Revisiting Globalization

By Matthew E. Daley

The conversation about globalization has begun anew with the onset of COVID-19 and will doubtless continue for a long time to come. The benefits of globalization for consumers have been obvious, even as elites finessed the concerns of American workers whose jobs were exported in the name of lower costs and better profits.  Unions tried to hinder this export, but succeeded mainly in delaying its spread, which accelerated with the proliferation of free trade agreements (“FTA’s).  (Advances in technology have probably been responsible for more job losses than globalization.) The value of FTAs to the United States became a subject of much debate with both 2016 presidential candidates pronouncing themselves in opposition to the Trans Pacific Partnership, but globalization neither began with nor will end with FTAs.

Beyond the benefit to consumers in the developed world, globalization doubtless contributed much to economic development in a great many countries and lifted hundreds of millions out of abject poverty. As we reconsider globalization based on our vulnerability to transnational viruses and disruption of supply chains (whether for political or medical reasons), we should not throw this particular baby out with the bath water. Instead, we have to look at over-concentration of production in a single overseas firm or foreign country as well as the structure of our supply chains and critical design requirements.  The perils of over-concentration should have registered with great clarity when the scale of the Takata airbag disaster emerged. Airbags installed as early as 2002 and up to last year remain on the recall list with NHSTA adding one vehicle type after another in a measured pace so as not to stress the system. As of last year, the NHTSA reported that the backlog of vehicles in the US needing replacement airbags numbered over 41,000,000. Fortunately, deaths have not reached horrific proportions, but the issue is clear.

More dramatically, the effects of allowing a critical system to have a “single point of failure” can be seen in the Boeing 737 Air Max fiasco (which admittedly had other contributing causes).  There is a reason why precious few people choose to parachute from a plane without a reserve chute. The most identifiable economic effects of the 737 Air Max design flaws are seen in the US, but the loss of life has been concentrated abroad; and countries that purchased the 737 Air Max have also paid a high economic price. Like the Takata debacle, the 737 Air Max will probably be a staple for tort lawyers for a decade if not a generation to come.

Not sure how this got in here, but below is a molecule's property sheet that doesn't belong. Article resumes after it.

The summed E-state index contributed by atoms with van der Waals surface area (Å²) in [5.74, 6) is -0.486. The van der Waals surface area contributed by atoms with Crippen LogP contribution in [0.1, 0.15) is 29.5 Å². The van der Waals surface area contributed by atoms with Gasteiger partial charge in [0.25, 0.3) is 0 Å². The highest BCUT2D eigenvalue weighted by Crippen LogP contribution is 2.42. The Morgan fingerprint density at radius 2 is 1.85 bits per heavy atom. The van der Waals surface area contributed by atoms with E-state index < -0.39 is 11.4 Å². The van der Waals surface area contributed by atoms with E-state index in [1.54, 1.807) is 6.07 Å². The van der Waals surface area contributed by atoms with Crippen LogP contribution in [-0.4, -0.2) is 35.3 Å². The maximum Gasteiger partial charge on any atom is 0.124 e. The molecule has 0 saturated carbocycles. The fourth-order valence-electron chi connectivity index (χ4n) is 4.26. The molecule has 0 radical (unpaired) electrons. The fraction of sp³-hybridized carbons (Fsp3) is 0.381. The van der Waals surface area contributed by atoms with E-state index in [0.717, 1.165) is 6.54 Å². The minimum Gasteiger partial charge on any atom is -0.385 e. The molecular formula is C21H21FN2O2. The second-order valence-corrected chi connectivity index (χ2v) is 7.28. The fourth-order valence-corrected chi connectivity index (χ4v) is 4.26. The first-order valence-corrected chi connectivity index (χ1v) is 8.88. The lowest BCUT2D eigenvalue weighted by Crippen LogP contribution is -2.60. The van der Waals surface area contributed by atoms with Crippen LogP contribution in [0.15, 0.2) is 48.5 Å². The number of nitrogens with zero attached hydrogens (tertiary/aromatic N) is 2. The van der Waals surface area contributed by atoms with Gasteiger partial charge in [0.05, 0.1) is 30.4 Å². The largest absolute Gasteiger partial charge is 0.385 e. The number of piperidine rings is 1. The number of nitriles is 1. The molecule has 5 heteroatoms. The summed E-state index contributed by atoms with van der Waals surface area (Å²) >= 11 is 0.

We also cannot afford to have single points of failure built into critical elements of our health care system. The fatalities caused by COVID-19 are orders of magnitude greater than the Takata and 737 Air Max episodes combined and point to yet another development that has taken place in the context of increasingly efficient economic systems, i.e., “just in time delivery.” This excellent Japanese innovation has been adopted globally and contributes to lower costs by eliminating the need for and cost of maintaining large inventories. From a general perspective, this is a fine way to operate, but not for critical systems such as national security or public health, where the need for reserves in the form of stockpiles is understood, even if judgments on what would be needed to cope with a particular contingency (such as COVID-19) might prove to be off the mark. After the current crisis is past, there will doubtless be a fresh review of that needs to be maintained in US stockpiles, and not just medical stockpiles.

There is at least one new policy step we must take. Just as the federal government reviews foreign investments in the US to determine if a given proposal might be inimical to our national interests, it should also review certain American investments abroad to ensure they do not result in our becoming dependent on a single firm or even country for critical systems such as active ingredients for pharmaceuticals, medical equipment, communications systems, etc. This system has functioned well for inward bound investment. If applied to our reliance on imported “game stoppers” it could increase our resilience and ability to cope with “black swans” like COVID-19.  

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